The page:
In between relaxing and hiding in a movie theater, I spent some “getting-to-know-you” time with CB. Armed with a few new slip-on connectors, a crimping tool and a somewhat faulty thinking cap, I lunged headfirst into the mystery of the only occasionally front brake-triggered taillight.
My highly technical jiggling of wires hinted at a bad connection. It was off with the old ones and on with the new. The classic-never-been-touched look on this 26-year-old Honda was retained by, of course, slipping the old sun-faded rubber covers over the new connectors.
…Sad to say, new connectors were not the answer to the problem. A bit of head-shaking and staring at the bike led to monkeying around (another highly technical maneuver) with things a bit more. The wire seemed to be intact. Giving into the “dark side,” worries crept into the grey matter…worries that this would have to be solved by a guy in greasy overalls who charges $80/hour.
That $80/hour inspired a move “upstream”…to the actual switch — a small, naturally unrepairable and self-contained device that uses a plunger activated by the depression of the front brake handle. A poke here, wiggle there and sure ‘nough, the quarter-century old switch apparently had breathed its last. (That’s a picture of the offending part to the right.)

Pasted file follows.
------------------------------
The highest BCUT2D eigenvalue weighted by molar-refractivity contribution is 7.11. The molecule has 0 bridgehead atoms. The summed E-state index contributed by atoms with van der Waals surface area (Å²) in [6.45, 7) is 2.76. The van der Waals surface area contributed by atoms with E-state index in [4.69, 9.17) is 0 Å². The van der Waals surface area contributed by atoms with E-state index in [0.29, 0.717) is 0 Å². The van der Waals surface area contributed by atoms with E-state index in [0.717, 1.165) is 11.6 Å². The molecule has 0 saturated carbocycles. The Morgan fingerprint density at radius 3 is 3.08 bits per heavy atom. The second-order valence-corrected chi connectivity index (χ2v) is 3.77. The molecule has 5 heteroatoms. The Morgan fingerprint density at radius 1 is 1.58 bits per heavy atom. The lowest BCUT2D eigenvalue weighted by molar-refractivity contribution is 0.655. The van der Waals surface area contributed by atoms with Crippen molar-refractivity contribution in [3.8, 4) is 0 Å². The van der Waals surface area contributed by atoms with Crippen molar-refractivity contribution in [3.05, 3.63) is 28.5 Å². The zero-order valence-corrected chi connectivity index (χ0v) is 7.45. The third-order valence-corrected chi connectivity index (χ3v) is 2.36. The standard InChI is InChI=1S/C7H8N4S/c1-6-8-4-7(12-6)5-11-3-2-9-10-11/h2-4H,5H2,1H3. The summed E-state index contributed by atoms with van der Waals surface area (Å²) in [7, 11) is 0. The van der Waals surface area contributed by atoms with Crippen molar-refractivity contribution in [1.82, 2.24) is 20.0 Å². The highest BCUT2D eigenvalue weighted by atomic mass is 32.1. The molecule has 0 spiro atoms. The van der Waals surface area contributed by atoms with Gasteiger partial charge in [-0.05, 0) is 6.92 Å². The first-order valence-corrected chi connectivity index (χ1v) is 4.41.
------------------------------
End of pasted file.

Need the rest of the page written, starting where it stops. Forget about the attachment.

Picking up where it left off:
Gratification quickly became mortification.
It’s an old part. It’s older than three of our four kids.
My heatbeat was restored to whatever resembles normal when a quick search of the interweb found that part #35340-MA5-671 widely used in Honda bikes and as late as 2005. Forking over about $10 was all that was need to have one sent.
See ya on the road in about a week…